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This Is My Method

Chilly Uptown follows up his disappointing 1988 debut, I Got Rules, with this cassette-only release. Nothing here really breaks any new ground, but it is enough of an improvement over its predecessor to warrant some attention.

For starters, Chilly resolves the biggest flaw of I Got Rules, the lack of a DJ, with DJ Total Kaos, arguably Seattle’s hottest hip hop scratchmeister (Kaos has since changed his moniker to DJ Punish, a.k.a. Sir Mix-ALot’s DJ). As a result, the tape’s best moments come when Kaos cuts loose on tracks like “Cum Clean” and the monster mix cut “I Can Make U Move,” where he moves from Kraftwerk to Information Society to Issac Hayes without missing a beat.

Chilly’s rhymes, mostly dealing with street life in Seattle, work best when humor is employed as is the case in “The Adventures of George G.B.” However there are two standout hardcore tracks. The all-too-true storyline of “Go Homeboys,” is about a couple of homies being kicked out of a record store because, if they aren’t buying they must wanna steal. “Fight, Fight” samples NWA’s “Gangsta Gangsta” effectively while maintaining its own originality.

This is My Method will not qualify Chilly Uptown for a spot in hip-hop’s yet-to-be-written Hall of Fame. But it is a worthy follow-up from a promising artist who is still growing. (This review originally appeared in The Rocket and was written by Glen Boyd.)

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It's About To Get Chilly

It’s About To Get Chilly is the third release from Chilly Uptown. It came out on cassette in 1992 at the threshold of what Charles Mudede termed the post-Sir-Mix-A-Lot “First Wave” in his seminal 2015 essay on Seattle rap history. However, this record is a polar opposite to the more conscious vibes of Jasiri and Tribal, who were leading that first wave.

Immediately Chilly’s album hits you with its first track, “Cop Killer.” As we all know, the 1991 Rodney King LAPD beating incident led to the 1992 Los Angeles riots, which spread across America. “Cop Killer” addresses many of the grievances that those protesters voiced when they burned buildings and looted stores.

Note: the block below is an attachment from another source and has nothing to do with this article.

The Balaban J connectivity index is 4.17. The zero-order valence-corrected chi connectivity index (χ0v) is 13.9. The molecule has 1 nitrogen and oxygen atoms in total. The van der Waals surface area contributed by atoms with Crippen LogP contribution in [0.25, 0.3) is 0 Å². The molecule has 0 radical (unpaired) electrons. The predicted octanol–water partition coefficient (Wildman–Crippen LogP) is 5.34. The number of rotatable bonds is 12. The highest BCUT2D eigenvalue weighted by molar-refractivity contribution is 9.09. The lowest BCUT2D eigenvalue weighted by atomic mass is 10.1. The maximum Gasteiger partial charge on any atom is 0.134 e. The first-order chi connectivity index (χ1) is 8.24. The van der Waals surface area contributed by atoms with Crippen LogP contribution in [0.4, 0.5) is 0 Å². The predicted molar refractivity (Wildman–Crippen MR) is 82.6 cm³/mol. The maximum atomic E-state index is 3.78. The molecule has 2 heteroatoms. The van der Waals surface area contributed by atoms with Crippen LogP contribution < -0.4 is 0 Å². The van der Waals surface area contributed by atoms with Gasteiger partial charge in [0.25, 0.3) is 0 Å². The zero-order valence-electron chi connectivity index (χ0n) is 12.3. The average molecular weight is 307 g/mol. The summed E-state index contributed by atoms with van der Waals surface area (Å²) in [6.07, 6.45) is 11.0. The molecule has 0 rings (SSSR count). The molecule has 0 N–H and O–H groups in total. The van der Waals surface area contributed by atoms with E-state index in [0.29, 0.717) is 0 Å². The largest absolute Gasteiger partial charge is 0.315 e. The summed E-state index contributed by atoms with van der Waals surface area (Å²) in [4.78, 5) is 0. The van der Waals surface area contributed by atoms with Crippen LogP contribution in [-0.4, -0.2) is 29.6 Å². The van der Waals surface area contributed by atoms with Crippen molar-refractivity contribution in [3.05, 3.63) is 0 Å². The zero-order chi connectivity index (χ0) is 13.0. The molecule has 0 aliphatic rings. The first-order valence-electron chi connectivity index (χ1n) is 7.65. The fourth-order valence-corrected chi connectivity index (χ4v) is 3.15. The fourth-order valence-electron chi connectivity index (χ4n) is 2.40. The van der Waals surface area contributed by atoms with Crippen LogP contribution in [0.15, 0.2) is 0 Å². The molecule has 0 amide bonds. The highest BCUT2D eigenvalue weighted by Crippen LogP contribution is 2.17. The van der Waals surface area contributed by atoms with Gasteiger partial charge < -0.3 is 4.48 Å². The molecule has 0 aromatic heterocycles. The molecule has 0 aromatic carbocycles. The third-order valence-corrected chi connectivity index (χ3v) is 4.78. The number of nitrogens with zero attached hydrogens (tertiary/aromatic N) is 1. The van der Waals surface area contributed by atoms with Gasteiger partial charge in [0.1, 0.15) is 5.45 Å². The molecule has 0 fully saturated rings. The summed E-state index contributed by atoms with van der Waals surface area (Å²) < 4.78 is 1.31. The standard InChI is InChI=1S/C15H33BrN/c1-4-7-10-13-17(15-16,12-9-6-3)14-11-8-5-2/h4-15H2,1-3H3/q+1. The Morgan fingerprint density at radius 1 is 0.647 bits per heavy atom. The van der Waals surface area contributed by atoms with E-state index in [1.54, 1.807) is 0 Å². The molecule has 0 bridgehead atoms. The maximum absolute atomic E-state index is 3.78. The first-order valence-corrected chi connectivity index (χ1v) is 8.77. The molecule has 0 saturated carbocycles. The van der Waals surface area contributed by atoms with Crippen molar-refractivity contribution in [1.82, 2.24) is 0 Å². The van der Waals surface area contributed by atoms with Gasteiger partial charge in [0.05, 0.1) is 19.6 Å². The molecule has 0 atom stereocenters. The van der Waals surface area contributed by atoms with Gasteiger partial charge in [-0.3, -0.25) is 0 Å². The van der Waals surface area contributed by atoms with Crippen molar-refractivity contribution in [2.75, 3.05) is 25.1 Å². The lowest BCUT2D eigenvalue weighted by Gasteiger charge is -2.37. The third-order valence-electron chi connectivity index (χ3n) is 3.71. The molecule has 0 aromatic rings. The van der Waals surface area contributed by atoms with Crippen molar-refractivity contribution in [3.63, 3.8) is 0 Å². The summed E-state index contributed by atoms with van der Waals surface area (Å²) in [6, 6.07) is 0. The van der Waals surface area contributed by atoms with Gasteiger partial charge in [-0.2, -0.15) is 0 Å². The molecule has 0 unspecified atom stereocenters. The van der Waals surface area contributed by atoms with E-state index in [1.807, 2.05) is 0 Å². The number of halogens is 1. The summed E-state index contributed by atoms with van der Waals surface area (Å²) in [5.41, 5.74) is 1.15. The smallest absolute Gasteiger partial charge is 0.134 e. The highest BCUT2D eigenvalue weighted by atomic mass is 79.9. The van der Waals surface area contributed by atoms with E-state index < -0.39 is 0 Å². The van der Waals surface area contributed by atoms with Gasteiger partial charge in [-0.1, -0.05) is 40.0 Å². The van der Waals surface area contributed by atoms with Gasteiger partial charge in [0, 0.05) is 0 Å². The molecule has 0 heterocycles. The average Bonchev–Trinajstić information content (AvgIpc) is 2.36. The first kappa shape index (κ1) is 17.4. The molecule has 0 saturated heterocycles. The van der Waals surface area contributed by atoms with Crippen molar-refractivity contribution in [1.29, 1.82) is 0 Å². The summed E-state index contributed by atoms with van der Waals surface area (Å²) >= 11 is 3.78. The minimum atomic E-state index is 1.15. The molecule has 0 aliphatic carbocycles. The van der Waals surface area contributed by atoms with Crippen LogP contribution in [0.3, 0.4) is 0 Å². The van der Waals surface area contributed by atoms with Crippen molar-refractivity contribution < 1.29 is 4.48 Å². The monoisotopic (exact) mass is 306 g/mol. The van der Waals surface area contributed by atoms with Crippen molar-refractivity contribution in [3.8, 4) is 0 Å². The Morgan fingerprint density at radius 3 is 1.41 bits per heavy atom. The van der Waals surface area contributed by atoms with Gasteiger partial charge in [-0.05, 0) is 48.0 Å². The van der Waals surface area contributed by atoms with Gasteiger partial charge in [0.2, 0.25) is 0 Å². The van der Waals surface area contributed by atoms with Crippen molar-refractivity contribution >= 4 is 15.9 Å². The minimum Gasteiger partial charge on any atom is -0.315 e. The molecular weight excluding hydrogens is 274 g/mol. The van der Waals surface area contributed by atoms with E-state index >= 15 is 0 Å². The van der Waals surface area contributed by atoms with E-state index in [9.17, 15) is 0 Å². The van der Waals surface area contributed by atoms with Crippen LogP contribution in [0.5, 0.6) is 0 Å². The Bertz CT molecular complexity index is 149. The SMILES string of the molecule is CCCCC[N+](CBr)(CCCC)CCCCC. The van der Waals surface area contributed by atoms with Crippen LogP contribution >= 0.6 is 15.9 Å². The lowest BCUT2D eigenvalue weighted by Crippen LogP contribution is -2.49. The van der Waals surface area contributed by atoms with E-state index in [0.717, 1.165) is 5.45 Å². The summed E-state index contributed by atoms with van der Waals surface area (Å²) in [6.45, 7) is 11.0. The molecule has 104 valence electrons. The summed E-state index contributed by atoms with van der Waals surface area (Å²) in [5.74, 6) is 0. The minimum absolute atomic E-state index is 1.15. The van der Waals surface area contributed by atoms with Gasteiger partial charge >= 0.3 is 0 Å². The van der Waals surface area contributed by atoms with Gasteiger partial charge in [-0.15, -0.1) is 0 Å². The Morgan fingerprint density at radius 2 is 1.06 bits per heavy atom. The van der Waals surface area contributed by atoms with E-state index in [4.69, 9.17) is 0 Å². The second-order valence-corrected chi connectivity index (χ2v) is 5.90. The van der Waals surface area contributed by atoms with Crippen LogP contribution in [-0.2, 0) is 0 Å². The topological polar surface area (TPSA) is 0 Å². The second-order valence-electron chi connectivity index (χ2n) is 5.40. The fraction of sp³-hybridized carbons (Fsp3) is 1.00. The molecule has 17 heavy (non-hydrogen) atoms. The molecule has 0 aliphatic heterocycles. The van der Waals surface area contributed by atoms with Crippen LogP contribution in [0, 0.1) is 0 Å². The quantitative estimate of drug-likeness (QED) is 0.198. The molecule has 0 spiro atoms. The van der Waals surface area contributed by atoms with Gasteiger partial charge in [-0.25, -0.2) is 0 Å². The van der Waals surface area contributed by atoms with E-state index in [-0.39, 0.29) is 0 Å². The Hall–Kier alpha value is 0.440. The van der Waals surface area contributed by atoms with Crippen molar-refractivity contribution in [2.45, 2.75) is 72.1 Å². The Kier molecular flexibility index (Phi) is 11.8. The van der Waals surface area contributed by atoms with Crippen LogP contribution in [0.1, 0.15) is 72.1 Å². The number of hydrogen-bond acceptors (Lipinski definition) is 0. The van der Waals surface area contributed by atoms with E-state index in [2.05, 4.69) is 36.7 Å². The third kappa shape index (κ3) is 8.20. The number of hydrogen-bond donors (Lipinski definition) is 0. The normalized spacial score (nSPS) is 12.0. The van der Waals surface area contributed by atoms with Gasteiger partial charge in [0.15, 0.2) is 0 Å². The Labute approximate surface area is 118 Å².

The album continues with “What U Claim” which is an ode to people in Seattle who wanted to adopt an ‘appropriate’ gang culture and imagery into their personas when they had no business doing so. As you continue listening to the album, you discover that Chilly finds a strikingly poetic voice. This is definitely gangster rap a la Eazy-E, but Chilly takes time for observations and anecdotes. The music cracks the mystery of how to make a life of crime sound simultaneously appealing and yet futile.

Much of the credit for the album’s success goes to producer Fresco Zendejas, who was going by “AKA” at the time. Zendejas sampled some blockbuster beats like Isley Brothers “Between The Sheets” and Gap Band “Yearning For Your Love” years before the same tracks were made famous by Biggie and Nas respectively. In fact, everything about It’s About To Get Chilly seems very futuristic for 1992.

My favorite track on the album is a quasi spoken word piece titled “Check Yourself.” On this song, Chilly struggles with racism at his workplace and also expresses doubt in his Christian faith taught to him by his mother. The track is extraordinary in its honesty and for its themes of philosophical pondering. The dusty sounds of Tribal and Jasiri may have set the stage for the “First Wave” of Seattle hip hop, but Chilly Uptown was a smooth-talking hustler with an unstoppable attitude. It’s About To Get Chilly is a Seattle original indeed.

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I Got Rules

Like Incredicrew, Chilly Uptown emerged from Seattle’s early breakdancing scene. Originally from Chicago, he moved to the Northwest for his military service. He became known for wandering the blocks in Capitol Hill and the U District with a huge boombox on his shoulder, ready any time to drop the box and dance.

I Got Rules is one of Seattle’s first full-length rap LPs, and it was made for B-Boys: Most of the songs feature long instrumental passages for dancing. On “Stroke” he regularly calls out “break” to announce these moments. Like his contemporary Mix-A-Lot, Chilly does it all himself—the programmed beats, the samples, the rhymes—showing off his skills at scratching and keeping the party moving. Locals will cheer at “Seattle Rockers,” with regional references like “3rd and Pike.”

Unfortunately, this is a record where you wish Chilly had stuck to the music. His raps on “Big” are not-so-subtly about his giant cock, channeling Kanye with a cringe-worthy “let’s all have group sex.” Title track “I Got Rules” veers into aggressive homophobia, stating “If you’re gay that’s your biz,” while threatening violence to any men checking out his butt. “Your Pregnit,” is a slut-shaming message from a concerned father to his daughter. A lot of this was the norm of profane rap in the late ‘80s, where being rude and courting controversy only made you a bigger star. Everyone wanted to emulate Miami’s 2 Live Crew. On subsequent albums, Chilly digs deeper into this muck of in-your-face sex and self, making it central to his brand.

I Got Rules was the first hip-hop record from Ever Rap records. After a multi-decade hiatus, they’ve started reissuing rap vinyl from this period, including Chilly’s third album, It’s About To Get Chilly.

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